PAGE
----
Hypertrophic cardiomyopathy (HCM) occurs when the heart muscle becomes thick or hypertrophied. In this condition, the heart has to work harder to pump the blood due to outflow obstruction.
Causes of Hypertrophic Cardiomyopathy
Hypertrophic cardiomyopathy can often affect one part of the heart more than other parts (asymmetrical). The condition can be inherited. It occurs due to mutation in the gene that causes heart muscle to grow abnormally thick. Hypertrophic cardiomyopathy can also be acquired because of high blood pressure or aging process. The condition can be seen in people of all ages but younger individuals usually suffer from more severe form of HCM. Males and females are equally affected.
Symptoms of Hypertrophic Cardiomyopathy
In mild cases of hypertrophic cardiomyopathy symptoms may not be present or may appear after several years. The symptoms may range from mild to severe. They commonly include shortness of breath, chest pain, lightheadedness and fainting especially with exertion. Heart palpitations, hypertension (high blood pressure), dizziness and fatigue are also common with hypertrophic cardiomyopathy. The condition may cause heart failure in some patients. In younger patients, the first symptom of hypertrophic cardiomyopathy is often sudden collapse with possible fatal outcome. In fact, hypertrophic cardiomyopathy is leading cause of death in young athletes that die during strenuous exercises though otherwise appear healthy. It can be due to abnormal heart rhythm (arrhythmia) or blood clot that prevents the blood leaving the heart and flowing to the rest of the body.
Diagnosis of Hypertrophic Cardiomyopathy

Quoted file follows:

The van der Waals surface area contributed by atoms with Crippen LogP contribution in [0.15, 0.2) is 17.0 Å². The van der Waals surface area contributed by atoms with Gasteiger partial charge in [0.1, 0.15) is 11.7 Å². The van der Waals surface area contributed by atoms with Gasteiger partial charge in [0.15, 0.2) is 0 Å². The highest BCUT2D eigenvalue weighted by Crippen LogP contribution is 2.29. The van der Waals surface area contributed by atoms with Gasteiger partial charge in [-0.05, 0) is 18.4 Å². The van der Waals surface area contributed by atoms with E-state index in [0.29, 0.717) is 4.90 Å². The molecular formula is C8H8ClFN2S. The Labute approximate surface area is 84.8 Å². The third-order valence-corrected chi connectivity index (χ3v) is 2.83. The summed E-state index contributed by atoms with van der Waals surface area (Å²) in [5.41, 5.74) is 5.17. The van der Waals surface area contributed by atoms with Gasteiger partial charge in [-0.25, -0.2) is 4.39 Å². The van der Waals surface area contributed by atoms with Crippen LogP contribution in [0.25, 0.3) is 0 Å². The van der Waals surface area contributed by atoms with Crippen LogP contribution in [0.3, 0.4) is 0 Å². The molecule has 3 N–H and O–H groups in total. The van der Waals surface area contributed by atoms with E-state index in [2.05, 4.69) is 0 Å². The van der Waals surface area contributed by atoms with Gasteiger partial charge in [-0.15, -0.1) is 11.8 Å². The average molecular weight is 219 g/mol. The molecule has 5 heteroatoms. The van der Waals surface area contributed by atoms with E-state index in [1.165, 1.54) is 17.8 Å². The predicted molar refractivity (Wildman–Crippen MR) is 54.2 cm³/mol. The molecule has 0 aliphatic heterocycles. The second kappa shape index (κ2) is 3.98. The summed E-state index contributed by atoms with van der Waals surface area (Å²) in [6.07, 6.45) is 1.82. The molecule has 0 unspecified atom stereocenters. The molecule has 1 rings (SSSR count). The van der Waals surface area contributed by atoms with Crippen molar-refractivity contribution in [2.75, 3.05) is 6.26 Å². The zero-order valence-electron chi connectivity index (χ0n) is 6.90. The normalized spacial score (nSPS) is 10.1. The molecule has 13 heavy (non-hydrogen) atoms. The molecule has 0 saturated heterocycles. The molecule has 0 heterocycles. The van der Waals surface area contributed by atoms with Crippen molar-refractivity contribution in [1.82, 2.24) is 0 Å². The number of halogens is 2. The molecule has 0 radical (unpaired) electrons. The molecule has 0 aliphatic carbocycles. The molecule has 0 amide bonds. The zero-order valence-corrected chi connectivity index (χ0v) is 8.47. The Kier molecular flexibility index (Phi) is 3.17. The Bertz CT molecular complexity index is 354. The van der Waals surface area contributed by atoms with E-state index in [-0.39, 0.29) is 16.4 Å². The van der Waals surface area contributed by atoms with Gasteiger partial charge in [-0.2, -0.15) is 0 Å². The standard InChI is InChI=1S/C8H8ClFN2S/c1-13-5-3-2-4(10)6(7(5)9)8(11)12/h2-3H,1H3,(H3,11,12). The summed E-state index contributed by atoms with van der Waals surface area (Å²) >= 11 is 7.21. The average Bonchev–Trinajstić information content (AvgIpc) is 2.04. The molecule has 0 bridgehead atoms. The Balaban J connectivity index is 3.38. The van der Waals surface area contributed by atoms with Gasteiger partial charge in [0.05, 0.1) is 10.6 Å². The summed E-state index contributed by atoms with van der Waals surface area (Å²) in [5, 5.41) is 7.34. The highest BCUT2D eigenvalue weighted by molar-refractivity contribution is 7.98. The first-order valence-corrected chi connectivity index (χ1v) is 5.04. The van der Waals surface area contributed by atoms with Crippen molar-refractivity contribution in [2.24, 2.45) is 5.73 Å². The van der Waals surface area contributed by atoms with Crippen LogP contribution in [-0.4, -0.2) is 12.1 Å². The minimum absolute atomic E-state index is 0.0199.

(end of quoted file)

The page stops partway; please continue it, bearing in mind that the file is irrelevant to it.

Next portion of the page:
Hypertrophic cardiomyopathy can be followed by heart murmur (abnormal heart sounds) that can be noticed during physical exam when a doctor listens to the heart and lungs with a stethoscope. A doctor may also check the pulse in the arms and neck. The most common test to diagnose hypertrophic cardiomyopathy is electrocardiogram (ECG) which can enable the expert to see thickening of the heart muscle, obstruction of blood flow and abnormal heart valve function. The echocardiogram allows precise measurement of the heart thickness and can detect leaky heart valves. Other diagnostic tests include: Chest X-ray, cardiac catheterization, Holter monitor to detect abnormal heart rhythm, echocardiography with Doppler ultrasound. MRI scan of the heart, transesophageal echocardiogram, and blood tests need to be done to rule out other conditions.
Treatment of Hypertrophic Cardiomyopathy
Treatment for hypertrophic cardiomyopathy aims to relieve the symptoms and prevents complications but changes of the heart muscle cannot be reversed. Medications are often prescribed to slow the heart rate and relax the muscle so that it can pump blood more efficiently. They include beta-blockers and calcium antagonists, which can also treat chest pain, palpitations and shortness of breath. Blood thinners are given to prevent blood clotting. Pacemakers can be also placed to maintain regular heartbeat. Surgical myectomy is treatment used in case of severe obstruction of blood flow out of the heart. In the procedure, a surgeon removes a segment of thickened heart muscle. Valve replacement is required if the mitral valve is affected. Alcohol septal ablation is a relatively new technique that involves injection of alcohol into the arteries which supply the thickened part of the heart causing it to become thinner.